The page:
This isn’t an article about the song ‘Self Preservation Society’ from the film The Italian Job or a kind of weird jam, but I think the title is apt and the subject something that I’ve been working on a lot recently.
I’ve been on a self-care journey for the past fifteen months. I got to a point where I was caring more for the people around me and taking no time to care for myself. You know that feeling of becoming so overwhelmed that in fact, you actually become completely unproductive? When you find that you can only do the bare minimum to get through the day, and you are existing ‘just because’? For me, mine was because I have a daughter, and because I have a job.
And then the tipping point came and it all came crashing down in June of last year. Don’t get me wrong, I’m glad for the crash in an odd way because if something hadn’t caved in I wouldn’t have known that the foundations had crumbled and I wouldn’t have known that I needed to rebuild.
The past fifteen months have been about that: rebuilding, rethinking, self-care, self preservation, and re-evaluating what I need to do in order to function and to make me an all-round better human being. Every day I feel as though I’m making positive changes, sometimes really small, hardly noticeable ones, but if I don’t manage to change something one day I won’t punish myself for it. Akin to going on a diet where you have one bad day so you throw the whole thing out of the window. I’m not doing that anymore, I’m not punishing myself for things that really don’t affect anyone else apart from me. If I don’t exercise one morning after I’d made a deal in my mind the night before it’ll be okay. The world won’t go all Chicken Licken’ and the sky definitely won’t fall in. I’ll exercise the following day instead.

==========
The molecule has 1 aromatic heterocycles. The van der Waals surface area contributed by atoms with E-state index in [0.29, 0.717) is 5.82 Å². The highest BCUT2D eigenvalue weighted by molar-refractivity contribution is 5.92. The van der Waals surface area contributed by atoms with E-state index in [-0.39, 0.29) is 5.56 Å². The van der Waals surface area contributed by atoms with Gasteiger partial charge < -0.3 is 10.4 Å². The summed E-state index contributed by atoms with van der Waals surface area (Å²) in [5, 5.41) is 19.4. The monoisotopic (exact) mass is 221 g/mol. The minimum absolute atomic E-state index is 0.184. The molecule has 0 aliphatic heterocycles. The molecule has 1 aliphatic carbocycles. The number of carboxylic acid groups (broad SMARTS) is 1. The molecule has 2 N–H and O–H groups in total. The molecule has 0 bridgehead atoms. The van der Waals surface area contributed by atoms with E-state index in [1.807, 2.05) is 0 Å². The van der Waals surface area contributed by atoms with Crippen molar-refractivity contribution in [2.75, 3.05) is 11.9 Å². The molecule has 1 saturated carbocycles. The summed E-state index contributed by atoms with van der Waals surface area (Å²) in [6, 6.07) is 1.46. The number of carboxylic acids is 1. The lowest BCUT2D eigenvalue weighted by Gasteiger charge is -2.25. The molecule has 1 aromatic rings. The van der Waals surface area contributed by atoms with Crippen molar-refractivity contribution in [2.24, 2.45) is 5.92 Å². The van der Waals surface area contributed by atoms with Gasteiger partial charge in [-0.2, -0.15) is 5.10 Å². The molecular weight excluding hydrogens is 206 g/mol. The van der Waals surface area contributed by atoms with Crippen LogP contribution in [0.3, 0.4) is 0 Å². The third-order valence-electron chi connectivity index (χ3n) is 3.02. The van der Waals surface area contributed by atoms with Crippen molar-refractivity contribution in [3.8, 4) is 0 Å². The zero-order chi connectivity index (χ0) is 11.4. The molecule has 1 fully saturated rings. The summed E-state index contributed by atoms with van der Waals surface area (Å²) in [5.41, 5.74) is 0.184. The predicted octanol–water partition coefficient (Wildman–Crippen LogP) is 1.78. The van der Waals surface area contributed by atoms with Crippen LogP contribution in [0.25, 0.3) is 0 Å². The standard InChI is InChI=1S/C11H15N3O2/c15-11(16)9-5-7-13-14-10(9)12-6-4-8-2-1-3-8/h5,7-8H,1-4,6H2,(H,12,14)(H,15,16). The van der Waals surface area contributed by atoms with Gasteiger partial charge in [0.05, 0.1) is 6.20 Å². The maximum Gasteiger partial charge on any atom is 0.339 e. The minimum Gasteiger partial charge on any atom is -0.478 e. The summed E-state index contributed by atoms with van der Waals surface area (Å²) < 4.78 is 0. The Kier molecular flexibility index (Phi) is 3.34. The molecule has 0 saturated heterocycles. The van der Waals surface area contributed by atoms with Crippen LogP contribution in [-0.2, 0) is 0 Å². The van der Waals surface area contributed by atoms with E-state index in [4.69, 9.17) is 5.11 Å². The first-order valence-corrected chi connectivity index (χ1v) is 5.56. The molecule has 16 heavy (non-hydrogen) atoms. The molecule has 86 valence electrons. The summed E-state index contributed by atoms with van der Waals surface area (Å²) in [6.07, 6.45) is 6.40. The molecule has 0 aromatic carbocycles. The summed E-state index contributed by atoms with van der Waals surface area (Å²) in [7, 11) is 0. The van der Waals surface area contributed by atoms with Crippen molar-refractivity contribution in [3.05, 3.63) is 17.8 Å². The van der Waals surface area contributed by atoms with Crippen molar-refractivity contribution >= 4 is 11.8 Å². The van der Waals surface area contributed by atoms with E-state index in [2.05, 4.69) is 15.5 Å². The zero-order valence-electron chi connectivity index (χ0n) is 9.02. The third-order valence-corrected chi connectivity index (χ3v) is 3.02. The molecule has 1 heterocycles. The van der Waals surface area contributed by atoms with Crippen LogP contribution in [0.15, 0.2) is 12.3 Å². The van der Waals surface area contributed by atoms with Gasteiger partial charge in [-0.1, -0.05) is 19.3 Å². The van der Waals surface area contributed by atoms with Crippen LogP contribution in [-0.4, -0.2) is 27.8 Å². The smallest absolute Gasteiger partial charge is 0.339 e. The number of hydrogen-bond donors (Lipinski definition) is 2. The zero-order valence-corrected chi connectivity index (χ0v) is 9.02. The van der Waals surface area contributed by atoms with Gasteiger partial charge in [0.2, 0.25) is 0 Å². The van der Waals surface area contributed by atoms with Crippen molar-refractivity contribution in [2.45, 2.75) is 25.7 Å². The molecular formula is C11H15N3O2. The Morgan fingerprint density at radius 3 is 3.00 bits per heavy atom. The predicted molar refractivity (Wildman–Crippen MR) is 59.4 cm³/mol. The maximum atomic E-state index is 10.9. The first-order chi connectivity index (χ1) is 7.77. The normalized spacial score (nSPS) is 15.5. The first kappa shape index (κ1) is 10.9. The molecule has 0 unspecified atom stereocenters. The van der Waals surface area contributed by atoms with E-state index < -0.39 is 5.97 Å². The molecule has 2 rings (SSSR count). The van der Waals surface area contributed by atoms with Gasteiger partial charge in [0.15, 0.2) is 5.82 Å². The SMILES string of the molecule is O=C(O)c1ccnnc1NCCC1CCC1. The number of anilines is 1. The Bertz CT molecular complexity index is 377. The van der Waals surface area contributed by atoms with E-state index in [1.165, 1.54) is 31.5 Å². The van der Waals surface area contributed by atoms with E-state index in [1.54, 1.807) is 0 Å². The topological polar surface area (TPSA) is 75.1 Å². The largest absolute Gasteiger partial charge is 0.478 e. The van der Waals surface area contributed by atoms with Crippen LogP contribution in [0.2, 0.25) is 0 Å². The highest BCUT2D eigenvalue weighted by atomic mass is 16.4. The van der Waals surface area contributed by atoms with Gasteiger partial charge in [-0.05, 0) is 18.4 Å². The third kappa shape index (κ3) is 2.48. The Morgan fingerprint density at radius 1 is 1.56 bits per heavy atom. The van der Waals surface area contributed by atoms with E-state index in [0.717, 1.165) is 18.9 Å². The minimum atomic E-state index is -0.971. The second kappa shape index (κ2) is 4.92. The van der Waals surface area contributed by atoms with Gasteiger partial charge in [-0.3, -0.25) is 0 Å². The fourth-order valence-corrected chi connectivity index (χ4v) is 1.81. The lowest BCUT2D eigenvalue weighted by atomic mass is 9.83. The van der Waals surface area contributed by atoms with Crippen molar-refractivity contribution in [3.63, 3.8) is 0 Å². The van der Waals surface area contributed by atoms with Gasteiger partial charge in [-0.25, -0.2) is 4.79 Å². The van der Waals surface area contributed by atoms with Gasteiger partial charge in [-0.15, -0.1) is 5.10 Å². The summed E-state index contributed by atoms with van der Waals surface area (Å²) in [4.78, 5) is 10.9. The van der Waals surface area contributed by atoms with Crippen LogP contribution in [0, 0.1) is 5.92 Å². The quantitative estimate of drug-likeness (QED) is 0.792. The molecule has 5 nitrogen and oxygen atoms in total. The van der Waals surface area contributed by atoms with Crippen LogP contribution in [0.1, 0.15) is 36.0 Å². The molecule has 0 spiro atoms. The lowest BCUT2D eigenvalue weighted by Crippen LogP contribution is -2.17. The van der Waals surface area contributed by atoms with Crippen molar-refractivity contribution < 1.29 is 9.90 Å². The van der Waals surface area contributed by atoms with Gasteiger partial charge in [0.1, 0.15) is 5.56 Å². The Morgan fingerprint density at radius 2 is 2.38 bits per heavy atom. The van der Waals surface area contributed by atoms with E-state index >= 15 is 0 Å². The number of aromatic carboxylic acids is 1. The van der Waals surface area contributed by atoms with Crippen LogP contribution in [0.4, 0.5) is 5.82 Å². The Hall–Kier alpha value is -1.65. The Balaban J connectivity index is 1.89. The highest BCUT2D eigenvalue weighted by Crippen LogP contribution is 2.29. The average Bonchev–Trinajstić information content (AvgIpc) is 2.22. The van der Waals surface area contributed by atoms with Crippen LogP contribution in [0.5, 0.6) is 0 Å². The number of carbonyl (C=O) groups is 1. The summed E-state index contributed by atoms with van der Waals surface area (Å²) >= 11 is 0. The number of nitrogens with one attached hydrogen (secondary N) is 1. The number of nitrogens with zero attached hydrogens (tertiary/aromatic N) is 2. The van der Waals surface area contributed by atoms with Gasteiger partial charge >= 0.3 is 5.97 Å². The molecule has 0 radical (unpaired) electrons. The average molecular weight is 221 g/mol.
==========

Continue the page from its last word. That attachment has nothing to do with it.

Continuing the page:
My world is busy and I find it very easy to become consumed by everyone else’s needs and demands and make it all the more easy to forget my own, so little by little I’m putting systems in place. Systems work for me. It’s just me and the minx (and a tortoise) at home and a little forward thinking helps me enormously to keep ahead of myself which then allows time for me to find moments to breathe. Exercise works, even just a 20 minute walk, eating well – I make meal plans so I know exactly what to shop for and what I’m cooking. I used to be an avid reader but since becoming a mum I’ve found less time to lose myself in a book – now I’m forcing myself to sit down and read by scheduling it into my day. That might sound ludicrous but it works for me, and I really enjoy the switch off.
If we don’t stop to breathe, and take it all in then what’s the point? It’ll pass us by in a flash and I for one want to be present and enjoy it all.